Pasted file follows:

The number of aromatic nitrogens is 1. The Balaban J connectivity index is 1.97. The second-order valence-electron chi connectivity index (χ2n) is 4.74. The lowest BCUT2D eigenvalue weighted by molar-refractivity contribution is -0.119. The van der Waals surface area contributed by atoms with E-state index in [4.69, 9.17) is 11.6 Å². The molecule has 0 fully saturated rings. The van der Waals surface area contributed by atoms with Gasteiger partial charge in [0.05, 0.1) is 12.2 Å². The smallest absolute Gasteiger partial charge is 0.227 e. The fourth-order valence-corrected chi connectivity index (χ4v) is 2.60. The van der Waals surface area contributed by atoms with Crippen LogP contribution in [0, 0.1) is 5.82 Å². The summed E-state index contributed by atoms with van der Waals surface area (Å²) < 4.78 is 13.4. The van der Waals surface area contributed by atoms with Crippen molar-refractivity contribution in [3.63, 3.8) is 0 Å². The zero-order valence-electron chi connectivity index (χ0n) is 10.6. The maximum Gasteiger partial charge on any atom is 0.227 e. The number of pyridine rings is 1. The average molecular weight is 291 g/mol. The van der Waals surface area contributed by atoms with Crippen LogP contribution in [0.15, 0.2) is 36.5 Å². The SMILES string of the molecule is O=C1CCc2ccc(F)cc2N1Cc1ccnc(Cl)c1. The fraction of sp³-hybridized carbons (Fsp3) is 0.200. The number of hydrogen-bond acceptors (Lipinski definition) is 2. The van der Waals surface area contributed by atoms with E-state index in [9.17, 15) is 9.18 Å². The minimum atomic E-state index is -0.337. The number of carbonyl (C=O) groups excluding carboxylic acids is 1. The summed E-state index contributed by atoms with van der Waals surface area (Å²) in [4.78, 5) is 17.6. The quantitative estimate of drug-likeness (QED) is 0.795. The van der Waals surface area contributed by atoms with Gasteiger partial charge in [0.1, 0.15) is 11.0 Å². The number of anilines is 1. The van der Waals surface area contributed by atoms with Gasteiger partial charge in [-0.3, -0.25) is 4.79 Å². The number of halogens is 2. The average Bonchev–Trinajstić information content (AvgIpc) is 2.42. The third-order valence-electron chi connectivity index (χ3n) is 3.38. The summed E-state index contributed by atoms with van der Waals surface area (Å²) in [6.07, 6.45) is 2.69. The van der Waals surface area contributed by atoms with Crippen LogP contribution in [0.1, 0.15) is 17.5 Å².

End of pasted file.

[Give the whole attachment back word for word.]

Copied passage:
The number of aromatic nitrogens is 1. The Balaban J connectivity index is 1.97. The second-order valence-electron chi connectivity index (χ2n) is 4.74. The lowest BCUT2D eigenvalue weighted by molar-refractivity contribution is -0.119. The van der Waals surface area contributed by atoms with E-state index in [4.69, 9.17) is 11.6 Å². The molecule has 0 fully saturated rings. The van der Waals surface area contributed by atoms with Gasteiger partial charge in [0.05, 0.1) is 12.2 Å². The smallest absolute Gasteiger partial charge is 0.227 e. The fourth-order valence-corrected chi connectivity index (χ4v) is 2.60. The van der Waals surface area contributed by atoms with Crippen LogP contribution in [0, 0.1) is 5.82 Å². The summed E-state index contributed by atoms with van der Waals surface area (Å²) < 4.78 is 13.4. The van der Waals surface area contributed by atoms with Crippen molar-refractivity contribution in [3.63, 3.8) is 0 Å². The zero-order valence-electron chi connectivity index (χ0n) is 10.6. The maximum Gasteiger partial charge on any atom is 0.227 e. The number of pyridine rings is 1. The average molecular weight is 291 g/mol. The van der Waals surface area contributed by atoms with Crippen LogP contribution in [0.15, 0.2) is 36.5 Å². The SMILES string of the molecule is O=C1CCc2ccc(F)cc2N1Cc1ccnc(Cl)c1. The fraction of sp³-hybridized carbons (Fsp3) is 0.200. The number of hydrogen-bond acceptors (Lipinski definition) is 2. The van der Waals surface area contributed by atoms with E-state index in [9.17, 15) is 9.18 Å². The minimum atomic E-state index is -0.337. The number of carbonyl (C=O) groups excluding carboxylic acids is 1. The summed E-state index contributed by atoms with van der Waals surface area (Å²) in [4.78, 5) is 17.6. The quantitative estimate of drug-likeness (QED) is 0.795. The van der Waals surface area contributed by atoms with Gasteiger partial charge in [0.1, 0.15) is 11.0 Å². The number of anilines is 1. The van der Waals surface area contributed by atoms with Gasteiger partial charge in [-0.3, -0.25) is 4.79 Å². The number of halogens is 2. The average Bonchev–Trinajstić information content (AvgIpc) is 2.42. The third-order valence-electron chi connectivity index (χ3n) is 3.38. The summed E-state index contributed by atoms with van der Waals surface area (Å²) in [6.07, 6.45) is 2.69. The van der Waals surface area contributed by atoms with Crippen LogP contribution in [0.1, 0.15) is 17.5 Å².